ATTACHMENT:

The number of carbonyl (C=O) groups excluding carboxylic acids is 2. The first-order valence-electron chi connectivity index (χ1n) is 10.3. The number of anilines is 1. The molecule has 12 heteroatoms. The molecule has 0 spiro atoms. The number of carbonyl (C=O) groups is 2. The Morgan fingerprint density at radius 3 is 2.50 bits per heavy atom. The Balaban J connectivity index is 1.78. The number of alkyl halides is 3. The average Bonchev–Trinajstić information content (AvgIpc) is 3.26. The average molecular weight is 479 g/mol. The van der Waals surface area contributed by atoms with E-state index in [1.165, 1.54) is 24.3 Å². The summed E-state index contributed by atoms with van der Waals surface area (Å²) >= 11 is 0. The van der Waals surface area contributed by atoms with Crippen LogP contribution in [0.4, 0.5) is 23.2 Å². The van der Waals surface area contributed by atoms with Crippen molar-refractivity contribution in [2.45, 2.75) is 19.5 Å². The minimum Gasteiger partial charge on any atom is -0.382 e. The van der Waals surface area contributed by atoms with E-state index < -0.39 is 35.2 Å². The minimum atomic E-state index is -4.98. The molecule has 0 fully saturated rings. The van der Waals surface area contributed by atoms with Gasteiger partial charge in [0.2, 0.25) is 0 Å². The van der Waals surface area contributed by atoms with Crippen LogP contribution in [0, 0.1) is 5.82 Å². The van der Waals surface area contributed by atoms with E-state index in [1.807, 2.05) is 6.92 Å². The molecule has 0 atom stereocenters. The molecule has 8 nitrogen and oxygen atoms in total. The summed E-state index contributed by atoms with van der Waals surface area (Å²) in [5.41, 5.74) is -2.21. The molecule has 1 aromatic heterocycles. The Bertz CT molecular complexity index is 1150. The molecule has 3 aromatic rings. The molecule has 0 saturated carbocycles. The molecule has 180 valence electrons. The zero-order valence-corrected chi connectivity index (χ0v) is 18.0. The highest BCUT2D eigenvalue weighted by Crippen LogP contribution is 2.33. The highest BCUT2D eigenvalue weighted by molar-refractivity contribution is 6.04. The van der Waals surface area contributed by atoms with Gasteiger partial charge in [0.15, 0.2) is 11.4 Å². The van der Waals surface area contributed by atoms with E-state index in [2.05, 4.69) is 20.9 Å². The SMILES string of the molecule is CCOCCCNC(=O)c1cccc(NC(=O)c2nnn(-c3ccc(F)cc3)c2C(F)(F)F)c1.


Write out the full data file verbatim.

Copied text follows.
The number of carbonyl (C=O) groups excluding carboxylic acids is 2. The first-order valence-electron chi connectivity index (χ1n) is 10.3. The number of anilines is 1. The molecule has 12 heteroatoms. The molecule has 0 spiro atoms. The number of carbonyl (C=O) groups is 2. The Morgan fingerprint density at radius 3 is 2.50 bits per heavy atom. The Balaban J connectivity index is 1.78. The number of alkyl halides is 3. The average Bonchev–Trinajstić information content (AvgIpc) is 3.26. The average molecular weight is 479 g/mol. The van der Waals surface area contributed by atoms with E-state index in [1.165, 1.54) is 24.3 Å². The summed E-state index contributed by atoms with van der Waals surface area (Å²) >= 11 is 0. The van der Waals surface area contributed by atoms with Crippen LogP contribution in [0.4, 0.5) is 23.2 Å². The van der Waals surface area contributed by atoms with Crippen molar-refractivity contribution in [2.45, 2.75) is 19.5 Å². The minimum Gasteiger partial charge on any atom is -0.382 e. The van der Waals surface area contributed by atoms with E-state index < -0.39 is 35.2 Å². The minimum atomic E-state index is -4.98. The molecule has 0 fully saturated rings. The van der Waals surface area contributed by atoms with Gasteiger partial charge in [0.2, 0.25) is 0 Å². The van der Waals surface area contributed by atoms with Crippen LogP contribution in [0, 0.1) is 5.82 Å². The van der Waals surface area contributed by atoms with E-state index in [1.807, 2.05) is 6.92 Å². The molecule has 0 atom stereocenters. The molecule has 8 nitrogen and oxygen atoms in total. The summed E-state index contributed by atoms with van der Waals surface area (Å²) in [5.41, 5.74) is -2.21. The molecule has 1 aromatic heterocycles. The Bertz CT molecular complexity index is 1150. The molecule has 3 aromatic rings. The molecule has 0 saturated carbocycles. The molecule has 180 valence electrons. The zero-order valence-corrected chi connectivity index (χ0v) is 18.0. The highest BCUT2D eigenvalue weighted by Crippen LogP contribution is 2.33. The highest BCUT2D eigenvalue weighted by molar-refractivity contribution is 6.04. The van der Waals surface area contributed by atoms with Gasteiger partial charge in [0.15, 0.2) is 11.4 Å². The van der Waals surface area contributed by atoms with E-state index in [2.05, 4.69) is 20.9 Å². The SMILES string of the molecule is CCOCCCNC(=O)c1cccc(NC(=O)c2nnn(-c3ccc(F)cc3)c2C(F)(F)F)c1.